|Iraq Table of Contents
The war with Iran changed the Baathist perception of what constituted the principal threat to Arab unity. Prior to 1980, the Baath leaders had identified Zionism as the main danger to Arab nationalism. After the war had begun, Iranian nationalism was perceived as the primary force threatening the Arabs. Under the pressures of war, Iraq became reconciled with Egypt and moderated its once-uncompromising stance on Israel. This reconciliation was ironic, because Iraq had taken the lead in 1978 and in 1979 in ostracizing Egypt for recognizing Israel and for signing a separate peace treaty with the latter state. The war with Iran helped to transform Egypt from an excoriated traitor into a much-appreciated ally. Factories in Egypt produced munitions and spare parts for the Iraqi army, and Egyptian workers filled some of the labor shortages created by the mobilization of so many Iraqi men. As early as 1984, Iraq publicly called for Egypt's readmission into pan-Arab councils, and in 1987 Iraq was one of the countries leading the effort to have Egypt readmitted to the Arab League.
The Baath also abandoned its former hostility to countries such as Jordan, Morocco, and the Yemen Arab Republic (North Yemen). On a smaller scale than Egypt, Jordan provided Iraq with tanks and with laborers, and it served as a transshipment point for goods intended for Iraq.
The most ideologically significant consequence of the war was the evolution of Baathist views on the issue of Palestine. Prior to 1980, Iraq had opposed any negotiations that might lead to the creation of a Palestinian state on the Israeli-occupied West Bank and in the Gaza Strip on the ground that these territories constituted only part of historic Palestine. Accordingly, Iraq supported the most extreme Palestinian guerrilla groups, the socalled "rejectionist" factions, and was hostile toward the mainstream Palestine Liberation Organization (PLO). Thus, Iraq provided financial and military aid to such forces as George Habash's Popular Front for the Liberation of Palestine (PFLP), the Palestine Liberation Front, and the Arab Liberation Front. The latter group had actually been founded by the Baath in 1969. In addition, Iraq was widely believed to have links to various Palestinian terrorist groups such as the "Special Operations Branch" of the PFLP, Black June, the Arab Organization of the 15th May, and the Abu Nidal Organization.
Beginning in 1980, Iraq gradually retreated from its longheld position that there could never be any recognition of Israel. In 1983 Baath leaders accepted the de facto partition of pre-1948 Palestine by stating publicly that there could be negotiations with Israel for a peaceful resolution of the ArabIsraeli dispute. Consequently, Iraq cut its ties to the extremist Palestinian factions, including that of Abu Nidal, who was expelled from the country in November; he subsequently established new headquarters in Syria. Iraq shifted its support to the mainstream Palestinian groups that advocated negotiations for a Palestinian state. Yasir Arafat's Al Fatah organization was permitted to reopen an office in Baghdad. Arafat, whose proposed assassination for alleged treason against the Palestinians had been clandestinely supported by Iraq in the late 1970s, was even invited to visit the country. This shift represented a fundamental revolution in the thinking of the Iraqi Baath. In effect, by 1986 the Baath Party was saying that the Palestinians had to determine for themselves the nature of their relationship with Israel.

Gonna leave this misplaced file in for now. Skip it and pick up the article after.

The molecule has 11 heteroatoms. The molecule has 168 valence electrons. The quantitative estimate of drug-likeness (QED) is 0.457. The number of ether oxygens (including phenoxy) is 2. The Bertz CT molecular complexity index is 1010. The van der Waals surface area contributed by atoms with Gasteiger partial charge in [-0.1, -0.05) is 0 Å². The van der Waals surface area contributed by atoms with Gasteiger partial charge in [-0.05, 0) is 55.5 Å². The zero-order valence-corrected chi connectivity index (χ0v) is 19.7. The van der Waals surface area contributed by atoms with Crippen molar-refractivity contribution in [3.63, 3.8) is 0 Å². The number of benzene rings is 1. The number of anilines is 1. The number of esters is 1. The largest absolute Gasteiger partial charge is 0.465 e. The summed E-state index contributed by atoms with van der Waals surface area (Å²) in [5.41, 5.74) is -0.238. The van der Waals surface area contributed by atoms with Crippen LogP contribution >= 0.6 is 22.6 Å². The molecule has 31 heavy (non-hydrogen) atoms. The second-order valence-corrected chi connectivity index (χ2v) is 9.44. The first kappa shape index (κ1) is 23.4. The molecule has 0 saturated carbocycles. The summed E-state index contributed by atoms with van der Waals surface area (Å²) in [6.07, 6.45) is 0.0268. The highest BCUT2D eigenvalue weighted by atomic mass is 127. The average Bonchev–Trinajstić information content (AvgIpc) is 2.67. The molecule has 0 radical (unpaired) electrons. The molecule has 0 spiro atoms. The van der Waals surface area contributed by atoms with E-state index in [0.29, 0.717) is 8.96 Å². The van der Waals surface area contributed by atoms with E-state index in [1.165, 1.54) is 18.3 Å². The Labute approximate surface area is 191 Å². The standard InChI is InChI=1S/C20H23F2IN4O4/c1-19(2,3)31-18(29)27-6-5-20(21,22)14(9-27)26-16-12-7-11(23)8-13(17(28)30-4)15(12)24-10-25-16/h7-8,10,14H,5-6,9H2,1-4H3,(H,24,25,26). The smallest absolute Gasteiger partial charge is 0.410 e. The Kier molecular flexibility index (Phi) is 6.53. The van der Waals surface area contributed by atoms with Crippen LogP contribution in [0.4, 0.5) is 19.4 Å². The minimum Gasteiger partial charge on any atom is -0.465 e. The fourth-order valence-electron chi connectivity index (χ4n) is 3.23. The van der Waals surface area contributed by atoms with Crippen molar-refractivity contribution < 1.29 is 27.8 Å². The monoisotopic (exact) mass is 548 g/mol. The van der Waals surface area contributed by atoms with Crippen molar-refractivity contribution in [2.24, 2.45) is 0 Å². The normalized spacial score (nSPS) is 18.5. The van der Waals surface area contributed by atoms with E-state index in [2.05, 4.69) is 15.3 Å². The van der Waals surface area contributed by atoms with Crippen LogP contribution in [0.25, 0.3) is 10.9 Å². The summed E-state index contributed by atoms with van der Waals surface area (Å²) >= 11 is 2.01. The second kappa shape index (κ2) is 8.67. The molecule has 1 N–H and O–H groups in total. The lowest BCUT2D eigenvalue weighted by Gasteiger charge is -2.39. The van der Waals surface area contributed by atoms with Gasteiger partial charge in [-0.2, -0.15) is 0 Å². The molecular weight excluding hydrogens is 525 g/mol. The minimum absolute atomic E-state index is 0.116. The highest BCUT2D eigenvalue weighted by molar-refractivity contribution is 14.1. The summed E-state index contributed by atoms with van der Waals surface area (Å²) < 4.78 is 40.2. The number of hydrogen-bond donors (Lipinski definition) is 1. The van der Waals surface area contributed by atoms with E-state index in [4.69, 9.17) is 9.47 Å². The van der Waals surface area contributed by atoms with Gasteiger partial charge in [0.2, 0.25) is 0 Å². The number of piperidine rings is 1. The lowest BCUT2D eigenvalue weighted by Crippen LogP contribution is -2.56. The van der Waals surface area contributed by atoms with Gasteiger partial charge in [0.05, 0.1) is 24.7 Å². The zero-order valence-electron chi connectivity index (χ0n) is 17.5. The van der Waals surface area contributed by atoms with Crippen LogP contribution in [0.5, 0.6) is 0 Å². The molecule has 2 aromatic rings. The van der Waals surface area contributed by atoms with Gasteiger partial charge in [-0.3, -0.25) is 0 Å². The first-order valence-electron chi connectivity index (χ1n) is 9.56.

Iraq's most bitter foreign relationship was with the rival Baath government in Syria. Although there were periods of amity between the two governments--such as the one immediately after the October 1973 Arab-Israeli War and the one in October 1978, when Iraq and Syria both opposed Egypt's plans for a separate peace with Israel--the governments generally were hostile to one another. Relations began to deteriorate once again at the end of 1980 following the outbreak of the war with Iran. Syria criticized Iraq for diverting Arab attention from the real enemy (Israel) and for attacking a regime (Iran) supportive of the Arab cause. Relations worsened throughout 1981 as each country accused the other of assisting antiregime political groups. In April 1982, Syria closed its borders with Iraq and cut off the flow of Iraqi oil through the pipeline that traversed Syrian territory to ports on the Mediterranean Sea. The cessation of Iraqi oil exports via this pipeline was a severe economic blow; Iraq interpreted the move as a confirmation of Syria's de facto alliance with Iran in the war.
The hostility between Iraq and Syria has been a source of concern to the other Arab states. King Hussein of Jordan, in particular, tried to reconcile the Iraqi and Syrian leaders. Although his efforts to mediate a meeting between Saddam Husayn and Syrian president Hafiz al Assad were finally realized in early 1987, these private discussions did not lead to substantive progress in resolving the issues that divided the two countries. Intense diplomatic efforts by Jordan and by Saudi Arabia also resulted in the attendance of both presidents, Saddam and Assad, at the Arab League summit in Amman in November 1987. The Iraqis were irritated, however, that Syria used its influence to prevent the conference from adopting sanctions against Iran. The animosities that have divided the rival Iraqi and Syrian factions of the Baath appeared to be as firmly rooted as ever in early 1988.
Source: U.S. Library of Congress